We have developed and implemented a method which given a three-dimensional object can infer from topology the two-dimensional masks needed to produce that object with surface micro-machining. The masks produced by this design tool can be generic, process independent masks, or if given process constraints, specific for a target process. This design tool calculates the two-dimensional mask set required to produce a given three-dimensional model by investigating the vertical topology of the model.

  13. Automated model-based organ delineation for radiotherapy planning in prostatic region

    SciTech Connect

    Pekar, Vladimir [Philips Research Laboratories, Hamburg (Germany)]. E-mail: vladimir.pekar@philips.com; McNutt, Todd R. [Philips Medical Systems, Madison, WI (United States); Kaus, Michael R. [Philips Medical Systems, Madison, WI (United States)

    2004-11-01

    Purpose: Organ delineation is one of the most tedious and time-consuming parts of radiotherapy planning. It is usually performed by manual contouring in two-dimensional slices using simple drawing tools, and it may take several hours to delineate all structures of interest in a three-dimensional (3D) data set used for planning. In this paper, a 3D model-based approach to automated organ delineation is introduced that allows for a significant reduction of the time required for contouring. Methods and materials: The presented method is based on an adaptation of 3D deformable surface models to the boundaries of the anatomic structures of interest. The adaptation is based on a tradeoff between deformations of the model induced by its attraction to certain image features and the shape integrity of the model. To make the concept clinically feasible, interactive tools are introduced that allow quick correction in problematic areas in which the automated model adaptation may fail. A feasibility study with 40 clinical data sets was done for the male pelvic area, in which the risk organs (bladder, rectum, and femoral heads) were segmented by automatically adapting the corresponding organ models. Results: In several cases of the validation study, minor user interaction was required. Nevertheless, a statistically significant reduction in the time required compared with manual organ contouring was achieved. The results of the validation study showed that the presented model-based approach is accurate (1.0-1.7 mm mean error) for the tested anatomic structures. Conclusion: A framework for organ delineation in radiotherapy planning is presented, including automated 3D model-based segmentation, as well as tools for interactive corrections. We demonstrated that the proposed approach is significantly more efficient than manual contouring in two-dimensional slices.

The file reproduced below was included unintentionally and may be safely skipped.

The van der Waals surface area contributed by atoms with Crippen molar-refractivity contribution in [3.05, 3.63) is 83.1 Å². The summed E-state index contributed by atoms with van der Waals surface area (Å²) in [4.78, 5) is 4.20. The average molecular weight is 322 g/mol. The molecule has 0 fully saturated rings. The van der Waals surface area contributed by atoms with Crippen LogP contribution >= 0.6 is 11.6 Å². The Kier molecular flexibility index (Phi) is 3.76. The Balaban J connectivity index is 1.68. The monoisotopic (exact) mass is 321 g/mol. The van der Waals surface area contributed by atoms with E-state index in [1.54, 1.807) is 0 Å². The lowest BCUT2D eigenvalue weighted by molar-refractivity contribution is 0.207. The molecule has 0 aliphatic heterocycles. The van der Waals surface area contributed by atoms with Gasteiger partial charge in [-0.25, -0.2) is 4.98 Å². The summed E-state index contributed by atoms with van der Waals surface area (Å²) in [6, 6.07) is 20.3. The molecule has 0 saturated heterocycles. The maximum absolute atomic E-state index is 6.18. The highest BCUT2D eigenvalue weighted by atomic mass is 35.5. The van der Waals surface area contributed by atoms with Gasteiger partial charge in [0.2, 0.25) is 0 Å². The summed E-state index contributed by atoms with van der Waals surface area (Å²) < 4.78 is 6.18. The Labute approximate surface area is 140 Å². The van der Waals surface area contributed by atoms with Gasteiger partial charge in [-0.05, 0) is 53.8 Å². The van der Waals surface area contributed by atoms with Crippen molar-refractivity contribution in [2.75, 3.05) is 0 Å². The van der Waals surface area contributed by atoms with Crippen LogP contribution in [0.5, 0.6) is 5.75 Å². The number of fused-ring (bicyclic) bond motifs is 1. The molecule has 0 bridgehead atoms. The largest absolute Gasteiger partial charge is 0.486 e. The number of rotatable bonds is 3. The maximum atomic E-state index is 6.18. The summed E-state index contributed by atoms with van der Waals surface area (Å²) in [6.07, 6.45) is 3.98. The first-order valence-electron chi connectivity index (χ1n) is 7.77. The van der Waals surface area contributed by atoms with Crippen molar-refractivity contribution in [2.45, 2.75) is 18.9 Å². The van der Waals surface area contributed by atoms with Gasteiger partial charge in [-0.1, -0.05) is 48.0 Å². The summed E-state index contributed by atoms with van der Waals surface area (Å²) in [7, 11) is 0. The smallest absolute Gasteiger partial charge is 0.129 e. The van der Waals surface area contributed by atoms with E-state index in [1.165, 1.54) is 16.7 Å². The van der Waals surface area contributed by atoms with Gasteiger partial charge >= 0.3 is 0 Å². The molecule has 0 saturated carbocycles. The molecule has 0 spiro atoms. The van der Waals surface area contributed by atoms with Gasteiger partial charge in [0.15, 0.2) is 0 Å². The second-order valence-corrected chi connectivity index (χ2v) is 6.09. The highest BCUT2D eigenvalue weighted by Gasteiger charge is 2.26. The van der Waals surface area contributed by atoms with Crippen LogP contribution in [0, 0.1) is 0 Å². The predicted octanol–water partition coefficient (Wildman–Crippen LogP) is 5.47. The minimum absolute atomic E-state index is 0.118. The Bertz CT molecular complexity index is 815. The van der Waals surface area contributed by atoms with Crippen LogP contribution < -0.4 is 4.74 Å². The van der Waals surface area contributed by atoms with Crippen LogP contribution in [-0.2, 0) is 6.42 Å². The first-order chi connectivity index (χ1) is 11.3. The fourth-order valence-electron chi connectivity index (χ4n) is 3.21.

14. Investigating automated depth modelling of archaeo-magnetic datasets

    NASA Astrophysics Data System (ADS)

    Cheyney, Samuel; Hill, Ian; Linford, Neil; Leech, Christopher

    2010-05-01

    Magnetic surveying is a commonly used tool for first-pass non-invasive archaeological surveying, and is often used to target areas for more detailed geophysical investigation, or excavation. Quick and routine processing of magnetic datasets mean survey results are typically viewed as 2D greyscale maps and the shapes of anomalies are interpreted in terms of likely archaeological structures. This technique is simple, but ignores some of the information content of the data. The data collected using dense spatial sampling with modern precise instrumentation are capable of yielding numerical estimates of the depths to buried structures, and their physical properties. The magnetic field measured at the surface is a superposition of the responses to all anomalous magnetic susceptibilities in the subsurface, and is therefore capable of revealing a 3D model of the magnetic properties. The application of mathematical modelling techniques to very-near-surface surveys such as for archaeology is quite rare, however similar methods are routinely used in regional scale mineral exploration surveys. Inverse modelling techniques have inherent ambiguity due to the nature of the mathematical "inverse problem". Often, although a good fit to the recorded values can be obtained, the final model will be non-unique and may be heavily biased by the starting model provided. Also the run time and computer resources required can be restrictive. Our approach is to derive as much information as possible from the data directly, and use this to define a starting model for inversion. This addresses both the ambiguity of the inverse problem and reduces the task for the inversion computation. A number of alternative methods exist that can be used to obtain parameters for source bodies in potential field data. Here, methods involving the derivatives of the total magnetic field are used in association with advanced image processing techniques to outline the edges of anomalous bodies more accurately. When combined with the use of methods such as downwards continuation, Euler deconvolution and pseudo-gravity transformations, which can reveal information concerning depth and susceptibility parameters, a rapidly obtained initial model may be devised allowing subsequent inversion of data to be achieved more efficiently and with increased confidence in the final result. The long-term objective is to devise a procedure which will lead to models of the 3D subsurface materials with minimal user control, and short computing time, however retaining confidence in the final result. Such methods would be applicable to a variety of other near-surface magnetic data, such as brownfield sites.